Late Sunday night, in the Cosmos locker room at Giants Stadium, while the people upstairs were still trying to figure out exactly how many North American Soccer League records he had just shattered, Giorgio Chinaglia, ankledeep in champagne bottles, wanted to know only one thing. "Any result in from Dallas yet?" he asked plaintively. "I started to worry about it already."
For at least an hour and a half there could be no news of whether Minnesota or Dallas would be the Cosmos' opponent in the second round of the NASL playoffs. The two teams were still fighting it out in Texas. But it was clear to everybody except Giorgio that whichever made it, a whole bundle of worrying would fall to its lot. Worrying about Giorgio.
He had just run off the field shirtless (having handed his to the hapless Tulsa Roughnecks defender who had spent a desperate second half trying to control him), but clutching the ball which he had sent no fewer than seven times into the Tulsa net in an 8-1 Cosmos victory so comprehensively crushing that, for everyone except Giorgio, it made the news from Texas of academic interest only.
Gorgeous George is the target man of the Cosmos, in both senses. "After the third goal," he said, "did you hear them clapping me?" The ritual booing of Giorgio as he runs out, always the last of his team, onto the Meadowlands AstroTurf at the start of a game has had something of a cruel edge to it. Even his scoring feats—he holds the career scoring record for the league—have been poor-mouthed often enough. A snapper-up of cheap goals, he's been labeled. Garbage-goal George, finishing off the efforts of players with greater skill and less egotism. An oldtime center-foreward, the kind that died out about 1940, a dino-sauric figure out of place in modern soccer. Only, somehow, it all happens to work. And never so magnificently as on Sunday night.
In the end, it turned out, he had broken as many playoff records as he had scored goals. Goals in a single playoff game, for a start, and there was a special zest in that. The old record stood at five, by Alan Willey of the Minnesota Kicks, who scored them against—who else?—the Cosmos, in their worst-ever drubbing, on Aug. 14, 1978. The score: 9-2. (Incidentally, Chinaglia's seven goals also broke the regular-season game record of five, held by many players.)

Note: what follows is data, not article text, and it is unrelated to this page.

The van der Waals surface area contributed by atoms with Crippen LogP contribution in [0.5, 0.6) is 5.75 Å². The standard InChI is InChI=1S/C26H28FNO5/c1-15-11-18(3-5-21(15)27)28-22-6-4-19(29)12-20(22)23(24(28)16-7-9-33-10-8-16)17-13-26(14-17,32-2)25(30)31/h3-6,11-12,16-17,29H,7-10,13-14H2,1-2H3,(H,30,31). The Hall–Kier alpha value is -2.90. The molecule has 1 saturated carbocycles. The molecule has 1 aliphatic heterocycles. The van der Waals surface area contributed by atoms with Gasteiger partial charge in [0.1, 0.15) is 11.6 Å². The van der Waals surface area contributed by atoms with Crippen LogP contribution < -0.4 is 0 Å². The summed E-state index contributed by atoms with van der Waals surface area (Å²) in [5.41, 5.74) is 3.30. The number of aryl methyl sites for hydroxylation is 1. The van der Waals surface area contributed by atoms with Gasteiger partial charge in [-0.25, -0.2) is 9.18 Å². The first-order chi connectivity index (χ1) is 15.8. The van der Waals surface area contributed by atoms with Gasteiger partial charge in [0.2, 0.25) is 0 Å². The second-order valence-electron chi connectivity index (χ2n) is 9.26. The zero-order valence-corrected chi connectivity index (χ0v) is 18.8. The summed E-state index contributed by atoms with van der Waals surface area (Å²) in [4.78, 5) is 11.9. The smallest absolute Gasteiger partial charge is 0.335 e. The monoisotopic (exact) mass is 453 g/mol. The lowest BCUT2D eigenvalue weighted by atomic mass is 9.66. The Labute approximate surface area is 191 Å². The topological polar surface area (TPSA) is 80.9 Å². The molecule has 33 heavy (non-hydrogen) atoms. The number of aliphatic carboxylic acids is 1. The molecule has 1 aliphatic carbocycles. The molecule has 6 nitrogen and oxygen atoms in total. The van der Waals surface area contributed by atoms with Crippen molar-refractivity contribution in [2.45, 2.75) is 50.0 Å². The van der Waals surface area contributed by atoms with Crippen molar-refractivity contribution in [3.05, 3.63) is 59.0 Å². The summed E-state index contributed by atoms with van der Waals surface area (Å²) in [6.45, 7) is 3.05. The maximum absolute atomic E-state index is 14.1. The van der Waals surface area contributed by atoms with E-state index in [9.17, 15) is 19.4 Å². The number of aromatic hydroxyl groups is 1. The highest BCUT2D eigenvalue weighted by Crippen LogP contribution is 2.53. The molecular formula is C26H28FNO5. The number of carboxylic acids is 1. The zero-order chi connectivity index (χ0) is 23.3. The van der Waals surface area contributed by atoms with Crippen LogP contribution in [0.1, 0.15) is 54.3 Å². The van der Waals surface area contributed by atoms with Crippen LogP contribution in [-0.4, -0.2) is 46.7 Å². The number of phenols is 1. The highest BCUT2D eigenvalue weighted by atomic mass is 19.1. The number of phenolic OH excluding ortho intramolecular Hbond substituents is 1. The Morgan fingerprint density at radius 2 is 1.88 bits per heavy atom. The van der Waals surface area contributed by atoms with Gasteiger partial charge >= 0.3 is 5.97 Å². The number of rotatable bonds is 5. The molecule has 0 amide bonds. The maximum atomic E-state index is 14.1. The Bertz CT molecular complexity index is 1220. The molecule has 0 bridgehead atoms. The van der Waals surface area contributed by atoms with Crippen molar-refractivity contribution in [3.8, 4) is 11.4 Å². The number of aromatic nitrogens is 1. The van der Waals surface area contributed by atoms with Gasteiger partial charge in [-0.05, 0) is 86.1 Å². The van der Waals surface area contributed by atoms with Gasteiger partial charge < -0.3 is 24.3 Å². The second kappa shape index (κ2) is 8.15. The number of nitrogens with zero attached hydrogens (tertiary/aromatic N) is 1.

The next record was for the most goals in a half—five, surpassing that same Alan Willey's four. No. 3: the most points in a playoff game—15, two for each of his goals and an extra point for an assist. Strike out the old record of 10—by Alan Willey. No. 4: most points in one half, 10. (Stand aside, Alan, with your eight.) Fifth, the shortest time to score two goals—four minutes, 48 seconds. (Sorry, Alan, your old 5:37 won't do anymore.) And, finally, Giorgio extended two records that he already held anyway: Career goals in playoffs, from 22 to 29, and career playoff points, from 46 to 65.
All of which sounds somewhat indigestible, but on Sunday night at Giants Stadium it went down as sweet and smooth as fresh milk. Not that anyone besides Giorgio had any serious thoughts, after the Cosmos' 3-1 win at Tulsa on Thursday night in the first game of their home-and-home series, that the Roughnecks would turn out to be a threat on the Cosmos' own field.
After practice on Saturday morning, Chinaglia finished off his shave with a judicious dab of cologne and a quick check of each profile. He was wearing his blue, black and white bathrobe. (Not for Giorgio the wet towel twisted round the waist, which is locker room garb for lesser men.) After anointing himself, he said, "We must not underestimate the Roughnecks."
Giorgio didn't actually start making history until 21 minutes had gone by in a scoreless game. At that point, Wim Rijsbergen, whose mop of tow-colored hair had been bobbing up in constant raids from his own penalty area, started a movement that progressed to a Chinaglia pass to Vladislav Bogicevic, then a return, and then one of those simple little goals, tapped in right-footed from close range, that by their very simplicity earn Giorgio his garbage-goal reputation. It was no screaming, long-range shot, certainly. It was the culmination of intelligent positioning.
All right, so mark one up for Giorgio, a not unusual occurrence. Less than five minutes later Carlos Alberto broke through and fired in a shot that Tulsa's goalie, Gene DuChateau, could only push out feebly. Bogicevic moved fast onto the rebound, but Tulsa's David Robb was there to take his feet from under him, Bogicevic was sprawling and it was a clear penalty kick, an unimpeded shot from 12 yards out with the goalie unable to move until the ball had been struck.